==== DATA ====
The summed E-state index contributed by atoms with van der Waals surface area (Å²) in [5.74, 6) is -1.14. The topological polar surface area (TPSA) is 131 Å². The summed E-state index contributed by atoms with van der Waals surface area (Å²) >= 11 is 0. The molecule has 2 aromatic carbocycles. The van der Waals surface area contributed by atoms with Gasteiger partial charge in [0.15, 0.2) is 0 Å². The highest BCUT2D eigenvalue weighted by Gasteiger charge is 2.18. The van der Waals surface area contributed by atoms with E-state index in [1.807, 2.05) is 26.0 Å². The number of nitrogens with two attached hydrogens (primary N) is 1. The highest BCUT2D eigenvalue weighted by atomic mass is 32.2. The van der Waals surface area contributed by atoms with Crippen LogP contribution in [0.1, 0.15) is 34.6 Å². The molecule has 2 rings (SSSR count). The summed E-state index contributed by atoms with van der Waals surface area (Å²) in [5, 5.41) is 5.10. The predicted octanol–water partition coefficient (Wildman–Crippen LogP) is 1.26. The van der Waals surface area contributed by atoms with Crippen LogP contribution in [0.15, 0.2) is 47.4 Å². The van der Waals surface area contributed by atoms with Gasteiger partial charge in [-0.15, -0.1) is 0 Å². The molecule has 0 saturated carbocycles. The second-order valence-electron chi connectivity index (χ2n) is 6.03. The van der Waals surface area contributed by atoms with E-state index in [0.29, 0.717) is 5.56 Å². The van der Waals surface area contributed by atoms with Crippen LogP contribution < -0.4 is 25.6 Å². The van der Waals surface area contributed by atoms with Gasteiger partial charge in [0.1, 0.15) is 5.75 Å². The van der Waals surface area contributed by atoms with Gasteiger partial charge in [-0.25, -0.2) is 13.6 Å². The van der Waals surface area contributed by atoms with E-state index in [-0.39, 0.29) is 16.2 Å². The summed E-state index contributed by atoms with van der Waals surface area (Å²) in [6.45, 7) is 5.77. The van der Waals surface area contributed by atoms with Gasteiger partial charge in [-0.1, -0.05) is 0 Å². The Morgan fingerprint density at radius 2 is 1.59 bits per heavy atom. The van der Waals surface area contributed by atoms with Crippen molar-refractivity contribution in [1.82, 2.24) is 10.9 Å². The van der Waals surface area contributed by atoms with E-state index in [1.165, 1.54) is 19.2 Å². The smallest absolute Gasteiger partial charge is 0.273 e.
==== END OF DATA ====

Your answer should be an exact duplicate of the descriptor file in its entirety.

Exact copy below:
The summed E-state index contributed by atoms with van der Waals surface area (Å²) in [5.74, 6) is -1.14. The topological polar surface area (TPSA) is 131 Å². The summed E-state index contributed by atoms with van der Waals surface area (Å²) >= 11 is 0. The molecule has 2 aromatic carbocycles. The van der Waals surface area contributed by atoms with Gasteiger partial charge in [0.15, 0.2) is 0 Å². The highest BCUT2D eigenvalue weighted by Gasteiger charge is 2.18. The van der Waals surface area contributed by atoms with E-state index in [1.807, 2.05) is 26.0 Å². The number of nitrogens with two attached hydrogens (primary N) is 1. The highest BCUT2D eigenvalue weighted by atomic mass is 32.2. The van der Waals surface area contributed by atoms with Crippen LogP contribution in [0.1, 0.15) is 34.6 Å². The molecule has 2 rings (SSSR count). The summed E-state index contributed by atoms with van der Waals surface area (Å²) in [5, 5.41) is 5.10. The predicted octanol–water partition coefficient (Wildman–Crippen LogP) is 1.26. The van der Waals surface area contributed by atoms with Crippen LogP contribution in [0.15, 0.2) is 47.4 Å². The van der Waals surface area contributed by atoms with Gasteiger partial charge in [-0.15, -0.1) is 0 Å². The molecule has 0 saturated carbocycles. The second-order valence-electron chi connectivity index (χ2n) is 6.03. The van der Waals surface area contributed by atoms with E-state index in [0.29, 0.717) is 5.56 Å². The van der Waals surface area contributed by atoms with Crippen LogP contribution < -0.4 is 25.6 Å². The van der Waals surface area contributed by atoms with Gasteiger partial charge in [0.1, 0.15) is 5.75 Å². The van der Waals surface area contributed by atoms with Gasteiger partial charge in [-0.25, -0.2) is 13.6 Å². The van der Waals surface area contributed by atoms with E-state index in [-0.39, 0.29) is 16.2 Å². The summed E-state index contributed by atoms with van der Waals surface area (Å²) in [6.45, 7) is 5.77. The van der Waals surface area contributed by atoms with Gasteiger partial charge in [-0.1, -0.05) is 0 Å². The Morgan fingerprint density at radius 2 is 1.59 bits per heavy atom. The van der Waals surface area contributed by atoms with Crippen molar-refractivity contribution in [1.82, 2.24) is 10.9 Å². The van der Waals surface area contributed by atoms with E-state index in [1.165, 1.54) is 19.2 Å². The smallest absolute Gasteiger partial charge is 0.273 e.